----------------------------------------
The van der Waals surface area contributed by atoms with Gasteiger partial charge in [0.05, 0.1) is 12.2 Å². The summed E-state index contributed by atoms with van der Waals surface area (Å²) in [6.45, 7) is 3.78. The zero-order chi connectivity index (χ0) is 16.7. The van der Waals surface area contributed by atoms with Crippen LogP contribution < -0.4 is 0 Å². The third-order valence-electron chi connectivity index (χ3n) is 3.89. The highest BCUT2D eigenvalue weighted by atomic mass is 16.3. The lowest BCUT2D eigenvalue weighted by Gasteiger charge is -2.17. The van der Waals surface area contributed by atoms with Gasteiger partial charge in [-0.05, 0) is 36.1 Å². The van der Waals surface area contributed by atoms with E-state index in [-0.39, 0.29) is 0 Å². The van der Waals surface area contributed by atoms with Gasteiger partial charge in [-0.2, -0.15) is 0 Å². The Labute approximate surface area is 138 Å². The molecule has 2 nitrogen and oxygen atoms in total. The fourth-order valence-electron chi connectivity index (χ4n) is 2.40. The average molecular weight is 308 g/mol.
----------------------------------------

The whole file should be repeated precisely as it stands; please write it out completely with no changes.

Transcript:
The van der Waals surface area contributed by atoms with Gasteiger partial charge in [0.05, 0.1) is 12.2 Å². The summed E-state index contributed by atoms with van der Waals surface area (Å²) in [6.45, 7) is 3.78. The zero-order chi connectivity index (χ0) is 16.7. The van der Waals surface area contributed by atoms with Crippen LogP contribution < -0.4 is 0 Å². The third-order valence-electron chi connectivity index (χ3n) is 3.89. The highest BCUT2D eigenvalue weighted by atomic mass is 16.3. The lowest BCUT2D eigenvalue weighted by Gasteiger charge is -2.17. The van der Waals surface area contributed by atoms with Gasteiger partial charge in [-0.05, 0) is 36.1 Å². The van der Waals surface area contributed by atoms with E-state index in [-0.39, 0.29) is 0 Å². The van der Waals surface area contributed by atoms with Gasteiger partial charge in [-0.2, -0.15) is 0 Å². The Labute approximate surface area is 138 Å². The molecule has 2 nitrogen and oxygen atoms in total. The fourth-order valence-electron chi connectivity index (χ4n) is 2.40. The average molecular weight is 308 g/mol.